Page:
Chaos engulfed Hong Kong’s financial heart on Saturday night as police fired tear gas at petrol bomb-throwing protesters who took to the streets for a 13th straight weekend.
Police had banned the demonstration on security grounds and on Friday arrested several key activists and legislators in a dragnet on pro-democracy figures.
But Saturday afternoon, large crowds – many in their signature black T-shirts and under a colourful canopy of umbrellas – defied the order to snake through Hong Kong island, blocking roads and chanting ‘reclaim Hong Kong, revolution of our times’.
Video from Hong Kong broadcaster TVB showed police viciously swinging batons at train passengers who backed into one end of a carriage.
The video also shows pepper spray being shot through an open door at a group seated on the floor while one man holds up his hands.
It was not clear if all the passengers were protesters.
Police resorted to firing tear gas at protesters who took to the streets in Hong Kong for the 13th straight weekend of demonstrations
As evening fell, violence ricocheted through the commercial centre of the city, with a minority of hardcore protesters unleashing a barrage of petrol bombs and rocks at riot police. Pictured: They set a barricade on fire on Saturday
Police fired a water cannon and rounds of tear gas to disperse protesters massed at a barricade (pictured) in front of the city’s parliament, known as the Legislative Council (LegCo), which was stormed in July during the early days of the protest movement
A man is detained by police during the rallying on a main street and a number of pro-democracy activists have been arrested – including Joshua Wong and Agnes Chow from the Demosisto part
Saturday afternoon, large crowds – many in their signature black T-shirts and under a colourful canopy of umbrellas – defied the order to snake through Hong Kong island, blocking roads and chanting ‘reclaim Hong Kong, revolution of our times’. Pictured: The barricade alight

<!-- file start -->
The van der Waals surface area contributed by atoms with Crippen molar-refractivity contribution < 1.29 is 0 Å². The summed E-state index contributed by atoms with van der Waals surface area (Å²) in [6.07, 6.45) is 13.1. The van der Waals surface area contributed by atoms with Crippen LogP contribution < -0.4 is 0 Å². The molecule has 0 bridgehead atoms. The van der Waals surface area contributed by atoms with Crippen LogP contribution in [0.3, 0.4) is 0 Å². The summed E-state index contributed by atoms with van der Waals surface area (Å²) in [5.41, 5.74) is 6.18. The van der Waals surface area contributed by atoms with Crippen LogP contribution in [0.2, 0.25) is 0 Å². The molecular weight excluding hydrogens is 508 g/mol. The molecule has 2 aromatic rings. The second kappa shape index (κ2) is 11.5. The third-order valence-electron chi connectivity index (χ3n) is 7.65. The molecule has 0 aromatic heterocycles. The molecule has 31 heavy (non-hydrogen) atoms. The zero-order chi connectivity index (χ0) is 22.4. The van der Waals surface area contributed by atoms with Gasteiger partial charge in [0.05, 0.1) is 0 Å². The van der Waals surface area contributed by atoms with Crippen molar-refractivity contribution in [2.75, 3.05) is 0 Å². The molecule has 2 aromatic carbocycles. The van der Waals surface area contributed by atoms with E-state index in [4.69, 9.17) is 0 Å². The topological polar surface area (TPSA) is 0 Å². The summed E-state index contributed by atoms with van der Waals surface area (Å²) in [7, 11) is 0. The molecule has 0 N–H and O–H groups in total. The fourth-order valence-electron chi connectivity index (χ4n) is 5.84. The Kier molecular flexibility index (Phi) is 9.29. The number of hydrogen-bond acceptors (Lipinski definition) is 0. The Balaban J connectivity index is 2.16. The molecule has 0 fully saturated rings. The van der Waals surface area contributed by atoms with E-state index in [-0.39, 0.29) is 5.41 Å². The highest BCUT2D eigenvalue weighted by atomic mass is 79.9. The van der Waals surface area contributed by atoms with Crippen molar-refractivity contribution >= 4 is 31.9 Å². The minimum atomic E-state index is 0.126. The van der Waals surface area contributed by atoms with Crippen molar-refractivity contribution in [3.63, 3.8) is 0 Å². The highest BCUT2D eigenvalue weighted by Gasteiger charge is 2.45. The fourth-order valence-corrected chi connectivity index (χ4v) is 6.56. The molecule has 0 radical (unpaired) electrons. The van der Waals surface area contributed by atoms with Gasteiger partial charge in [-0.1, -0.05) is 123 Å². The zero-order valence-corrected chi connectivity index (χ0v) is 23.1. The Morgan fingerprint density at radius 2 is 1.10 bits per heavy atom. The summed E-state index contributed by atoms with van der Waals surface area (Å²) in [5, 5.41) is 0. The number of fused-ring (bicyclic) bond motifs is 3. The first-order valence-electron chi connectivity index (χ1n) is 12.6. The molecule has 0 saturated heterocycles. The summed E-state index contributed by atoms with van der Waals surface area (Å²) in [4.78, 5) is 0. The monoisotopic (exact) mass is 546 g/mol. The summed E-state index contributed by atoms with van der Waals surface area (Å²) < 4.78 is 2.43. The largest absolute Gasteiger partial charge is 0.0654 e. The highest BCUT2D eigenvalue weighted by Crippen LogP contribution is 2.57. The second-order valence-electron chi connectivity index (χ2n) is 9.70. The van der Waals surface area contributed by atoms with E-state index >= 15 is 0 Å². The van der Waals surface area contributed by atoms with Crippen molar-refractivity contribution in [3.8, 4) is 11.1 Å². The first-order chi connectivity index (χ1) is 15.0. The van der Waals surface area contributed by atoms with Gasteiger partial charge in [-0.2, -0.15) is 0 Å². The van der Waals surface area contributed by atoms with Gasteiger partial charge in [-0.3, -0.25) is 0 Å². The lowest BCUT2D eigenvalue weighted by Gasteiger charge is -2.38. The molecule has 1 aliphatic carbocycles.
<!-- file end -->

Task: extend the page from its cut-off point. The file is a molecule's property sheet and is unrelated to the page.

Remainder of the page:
Paramedics escort an injured demonstrator who was caught up in the violence and who wanted to end the possibility of criminal suspects being sent to mainland China for trial
Police guards stand outside while other officers arrest protesters at Prince Edward MTR Station in Hong Kong on Saturday night
Up in smoke: Flames engulf the city after the city’s dissidents set a barricade on fire and put the central district in darkness
As evening fell, violence ricocheted through the commercial centre of the city. Pictured: A protester wearing a mask picks up an exploded tear gas shell and throws it back at police officers
The same protester uses a shield to cover himself as he faces policemen in Hong Kong on Saturday
Police said they entered the station to arrest offenders after protesters assaulted others and damaged property inside.
The TVB video was widely shared on social media as another example of police brutality during the protests.
That same night, protesters set fire to a large roadblock near Hong Kong police headquarters, sending billows of black smoke into the night sky.
The group used plastic bollards, metal fencing and seating from a nearby sports ground to build the barricade before starting the blaze in the central district of Wan Chai.
A minority of hardcore protesters unleashed a barrage of petrol bombs and rocks at riot police.
Police fired a water cannon and rounds of tear gas to disperse protesters massed at a barricade in front of the city’s parliament, known as the Legislative Council (LegCo), which was stormed in July during the early days of the protest movement.
Police fired round after round of tear gas and pummelled protesters with blue-dyed jets of water as they took cover beneath umbrellas between the local headquarters of China’s People’s Liberation Army and government HQ (picture: protesters try to evade the water cannon)
Protesters react after tear gas and water canons were used by police. Local media reported that the brightly-coloured spray they used aimed to make it easier to identify suspects
Protesters tried to shield themselves from officers who are using pepper spray to detain them inside a train at the Prince Edward MTR Station
Some of the dissidents were heard chanting ‘stand with Hong Kong’ and ‘fight for freedom’. They were successful in grinding the city to a halt with their use of tear gas (pictured)
Police attempt to arrest protesters at a Hong Kong station and those which are demonstrating unauthorized could face up to give years in prison, according to Hong Kong police commander Kwok Pak Chung